Sibyls in Wikipedia

The word sibyl comes (via Latin) from the Greek word sibylla, meaning prophetess. The earliest oracular seeresses known as the sibyls of antiquity, "who admittedly are known only through legend"[1] prophesied at certain holy sites, under the divine influence of a deity, originally- at Delphi and Pessinos- one of the chthonic earth-goddesses. Later in antiquity, sibyls wandered from place to place...

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Sibylla in Greek and Roman Biography and Mythology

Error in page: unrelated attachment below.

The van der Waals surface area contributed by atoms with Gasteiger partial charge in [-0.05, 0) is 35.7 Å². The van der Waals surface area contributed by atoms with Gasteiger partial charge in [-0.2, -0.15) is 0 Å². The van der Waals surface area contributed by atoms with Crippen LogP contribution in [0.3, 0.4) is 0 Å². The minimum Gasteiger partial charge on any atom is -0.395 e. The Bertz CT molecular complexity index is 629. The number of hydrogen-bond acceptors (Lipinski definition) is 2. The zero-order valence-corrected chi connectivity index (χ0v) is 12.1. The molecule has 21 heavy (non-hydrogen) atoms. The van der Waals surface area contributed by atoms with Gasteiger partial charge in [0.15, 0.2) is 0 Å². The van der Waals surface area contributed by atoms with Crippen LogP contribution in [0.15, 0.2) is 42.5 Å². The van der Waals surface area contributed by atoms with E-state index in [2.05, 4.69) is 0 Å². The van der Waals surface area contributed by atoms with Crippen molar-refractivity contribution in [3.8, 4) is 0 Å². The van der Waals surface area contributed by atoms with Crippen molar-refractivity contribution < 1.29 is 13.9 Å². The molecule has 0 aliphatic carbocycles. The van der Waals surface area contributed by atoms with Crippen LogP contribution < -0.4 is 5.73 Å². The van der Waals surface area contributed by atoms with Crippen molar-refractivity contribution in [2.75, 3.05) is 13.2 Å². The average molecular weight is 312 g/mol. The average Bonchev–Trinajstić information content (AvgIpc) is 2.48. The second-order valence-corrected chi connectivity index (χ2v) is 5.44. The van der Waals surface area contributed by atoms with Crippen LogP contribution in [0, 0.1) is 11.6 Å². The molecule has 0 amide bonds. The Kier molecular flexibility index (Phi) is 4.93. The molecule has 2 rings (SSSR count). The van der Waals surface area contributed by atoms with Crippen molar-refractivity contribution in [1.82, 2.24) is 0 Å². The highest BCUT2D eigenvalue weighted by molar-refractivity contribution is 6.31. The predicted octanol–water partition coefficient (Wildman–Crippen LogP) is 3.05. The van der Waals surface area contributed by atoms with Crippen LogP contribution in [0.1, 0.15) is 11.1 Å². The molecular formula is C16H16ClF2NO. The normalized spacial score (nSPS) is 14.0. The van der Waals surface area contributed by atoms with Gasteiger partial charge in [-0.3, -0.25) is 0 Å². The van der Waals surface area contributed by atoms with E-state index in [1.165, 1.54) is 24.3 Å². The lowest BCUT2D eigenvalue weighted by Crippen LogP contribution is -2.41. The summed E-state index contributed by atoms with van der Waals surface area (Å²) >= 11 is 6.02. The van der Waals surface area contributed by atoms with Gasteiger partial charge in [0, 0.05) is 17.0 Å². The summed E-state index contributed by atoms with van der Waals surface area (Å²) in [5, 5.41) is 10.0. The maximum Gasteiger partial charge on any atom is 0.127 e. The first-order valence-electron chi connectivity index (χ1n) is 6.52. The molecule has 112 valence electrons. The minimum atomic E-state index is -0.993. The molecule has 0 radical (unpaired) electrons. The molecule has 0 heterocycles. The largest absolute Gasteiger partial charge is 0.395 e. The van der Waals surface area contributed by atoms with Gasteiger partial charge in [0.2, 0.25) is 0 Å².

(*Si/bulla) is the name by which several prophetic women are designated who occur in various countries and at different times in antiquity. The name is said to be formed from Διὸς and βουλή, so that it would signify the counsel of Zeus (Plut. Phaedr. p. 244; Serv. ad Aen. 3.445). The first Sibyl, from whom all the rest are said to have derived their name, is said to have been a daughter of Dardanus and Neso. Some authors mention only four Sibyls, the Erythraean, the Samian, the Egyptian and the Sardian (Aelian, Ael. VH 12.35); but it was more commonly believed that there were ten, namely the Babylonian, the Libyan, the Delphian (an elder Delphian, who was a daughter of Zeus and Lamia, and a younger one, Paus. 10.12.1), the Cimmerian, the Erythraean (here too we find an elder and a younger one, who is called Herophile, Strab. xiv. p.645), the Samian, the Cumaean (who is sometimes identified with the Erythraean, Aristot. Mir. 97), the Hellespontian or Trojan (comp. Tib. 2.5. 19), the Phrygian and the Tiburtine (Paus. 10.12; Lactant. Instil. 1.6). The most celebrated of these Sibyls is the Cumaean, who is mentioned under the names of Herophile, Demo, Phemonoe, Deiphobe, Demophile, and Amalthea (Paus. l.c. ; Serv. ad Aen. 3.445, 6.72; Tib. 2.5. 67; Suidas, s. v.). She was consulted by Aeneas before he descended into the lower world (Ov. Met. 14.104, &c., 15.712; Verg. A. 6.10). She is said to have come to Italy from the East (Liv. 1.7), and she is the one who, according to tradition, appeared before king Tarquinius, offering him the Sibylline books for sale (Plin. Nat. 13.28; Gel. 1.19). Pausanias also mentions a Hebrew Sibyl of the name of Sabbe, who is called a daughter of Berosus and Erymanthe. - A Dictionary of Greek and Roman biography and mythology, William Smith, Ed.

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